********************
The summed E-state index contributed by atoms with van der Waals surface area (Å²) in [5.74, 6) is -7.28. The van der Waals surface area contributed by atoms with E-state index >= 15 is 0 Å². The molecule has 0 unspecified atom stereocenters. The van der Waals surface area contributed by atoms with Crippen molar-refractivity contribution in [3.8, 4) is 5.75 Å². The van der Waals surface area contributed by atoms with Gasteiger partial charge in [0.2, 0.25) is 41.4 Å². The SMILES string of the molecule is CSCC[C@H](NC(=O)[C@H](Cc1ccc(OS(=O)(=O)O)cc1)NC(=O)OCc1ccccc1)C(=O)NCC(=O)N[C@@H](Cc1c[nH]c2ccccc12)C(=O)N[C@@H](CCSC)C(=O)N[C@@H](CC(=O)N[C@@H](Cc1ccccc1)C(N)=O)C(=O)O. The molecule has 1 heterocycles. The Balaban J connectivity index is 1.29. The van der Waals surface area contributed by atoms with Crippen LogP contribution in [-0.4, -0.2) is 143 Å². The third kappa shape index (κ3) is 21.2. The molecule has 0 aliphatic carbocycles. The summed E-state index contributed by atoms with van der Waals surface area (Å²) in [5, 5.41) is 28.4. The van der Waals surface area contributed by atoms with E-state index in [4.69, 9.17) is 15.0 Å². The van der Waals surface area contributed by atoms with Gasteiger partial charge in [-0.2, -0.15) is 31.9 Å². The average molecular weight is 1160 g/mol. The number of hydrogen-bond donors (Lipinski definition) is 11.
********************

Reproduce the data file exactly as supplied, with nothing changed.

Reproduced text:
The summed E-state index contributed by atoms with van der Waals surface area (Å²) in [5.74, 6) is -7.28. The van der Waals surface area contributed by atoms with E-state index >= 15 is 0 Å². The molecule has 0 unspecified atom stereocenters. The van der Waals surface area contributed by atoms with Crippen molar-refractivity contribution in [3.8, 4) is 5.75 Å². The van der Waals surface area contributed by atoms with Gasteiger partial charge in [0.2, 0.25) is 41.4 Å². The SMILES string of the molecule is CSCC[C@H](NC(=O)[C@H](Cc1ccc(OS(=O)(=O)O)cc1)NC(=O)OCc1ccccc1)C(=O)NCC(=O)N[C@@H](Cc1c[nH]c2ccccc12)C(=O)N[C@@H](CCSC)C(=O)N[C@@H](CC(=O)N[C@@H](Cc1ccccc1)C(N)=O)C(=O)O. The molecule has 1 heterocycles. The Balaban J connectivity index is 1.29. The van der Waals surface area contributed by atoms with Crippen LogP contribution in [-0.4, -0.2) is 143 Å². The third kappa shape index (κ3) is 21.2. The molecule has 0 aliphatic carbocycles. The summed E-state index contributed by atoms with van der Waals surface area (Å²) in [5, 5.41) is 28.4. The van der Waals surface area contributed by atoms with E-state index in [4.69, 9.17) is 15.0 Å². The van der Waals surface area contributed by atoms with Gasteiger partial charge in [-0.2, -0.15) is 31.9 Å². The average molecular weight is 1160 g/mol. The number of hydrogen-bond donors (Lipinski definition) is 11.